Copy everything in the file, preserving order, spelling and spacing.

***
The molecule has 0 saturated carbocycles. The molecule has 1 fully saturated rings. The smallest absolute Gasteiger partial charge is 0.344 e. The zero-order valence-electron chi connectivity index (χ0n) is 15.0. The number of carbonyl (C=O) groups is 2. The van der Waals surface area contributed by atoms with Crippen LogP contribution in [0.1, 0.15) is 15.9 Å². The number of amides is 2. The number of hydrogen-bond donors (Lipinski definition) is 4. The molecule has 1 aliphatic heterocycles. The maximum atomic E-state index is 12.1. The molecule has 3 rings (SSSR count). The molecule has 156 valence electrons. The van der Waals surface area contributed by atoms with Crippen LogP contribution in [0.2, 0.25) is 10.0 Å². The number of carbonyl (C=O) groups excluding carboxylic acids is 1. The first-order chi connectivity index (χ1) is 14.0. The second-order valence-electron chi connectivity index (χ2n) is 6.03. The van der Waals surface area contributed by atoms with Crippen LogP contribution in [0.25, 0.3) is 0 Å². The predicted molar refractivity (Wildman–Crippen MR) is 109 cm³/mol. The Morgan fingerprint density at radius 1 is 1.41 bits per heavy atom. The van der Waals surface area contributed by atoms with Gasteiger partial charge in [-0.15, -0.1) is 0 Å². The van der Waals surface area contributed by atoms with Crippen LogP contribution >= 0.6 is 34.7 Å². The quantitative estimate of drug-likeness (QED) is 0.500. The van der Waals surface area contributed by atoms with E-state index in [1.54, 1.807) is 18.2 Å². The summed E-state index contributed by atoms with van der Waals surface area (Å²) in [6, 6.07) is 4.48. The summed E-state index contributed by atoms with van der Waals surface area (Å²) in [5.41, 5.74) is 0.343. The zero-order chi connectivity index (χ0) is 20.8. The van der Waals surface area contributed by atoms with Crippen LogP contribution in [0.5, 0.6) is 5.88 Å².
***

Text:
The molecule has 0 saturated carbocycles. The molecule has 1 fully saturated rings. The smallest absolute Gasteiger partial charge is 0.344 e. The zero-order valence-electron chi connectivity index (χ0n) is 15.0. The number of carbonyl (C=O) groups is 2. The van der Waals surface area contributed by atoms with Crippen LogP contribution in [0.1, 0.15) is 15.9 Å². The number of amides is 2. The number of hydrogen-bond donors (Lipinski definition) is 4. The molecule has 1 aliphatic heterocycles. The maximum atomic E-state index is 12.1. The molecule has 3 rings (SSSR count). The molecule has 156 valence electrons. The van der Waals surface area contributed by atoms with Crippen LogP contribution in [0.2, 0.25) is 10.0 Å². The number of carbonyl (C=O) groups excluding carboxylic acids is 1. The first-order chi connectivity index (χ1) is 14.0. The second-order valence-electron chi connectivity index (χ2n) is 6.03. The van der Waals surface area contributed by atoms with Crippen LogP contribution in [0.25, 0.3) is 0 Å². The predicted molar refractivity (Wildman–Crippen MR) is 109 cm³/mol. The Morgan fingerprint density at radius 1 is 1.41 bits per heavy atom. The van der Waals surface area contributed by atoms with Gasteiger partial charge in [-0.15, -0.1) is 0 Å². The van der Waals surface area contributed by atoms with Crippen LogP contribution >= 0.6 is 34.7 Å². The quantitative estimate of drug-likeness (QED) is 0.500. The van der Waals surface area contributed by atoms with E-state index in [1.54, 1.807) is 18.2 Å². The summed E-state index contributed by atoms with van der Waals surface area (Å²) in [6, 6.07) is 4.48. The summed E-state index contributed by atoms with van der Waals surface area (Å²) in [5.41, 5.74) is 0.343. The zero-order chi connectivity index (χ0) is 20.8. The van der Waals surface area contributed by atoms with Crippen LogP contribution in [0.5, 0.6) is 5.88 Å².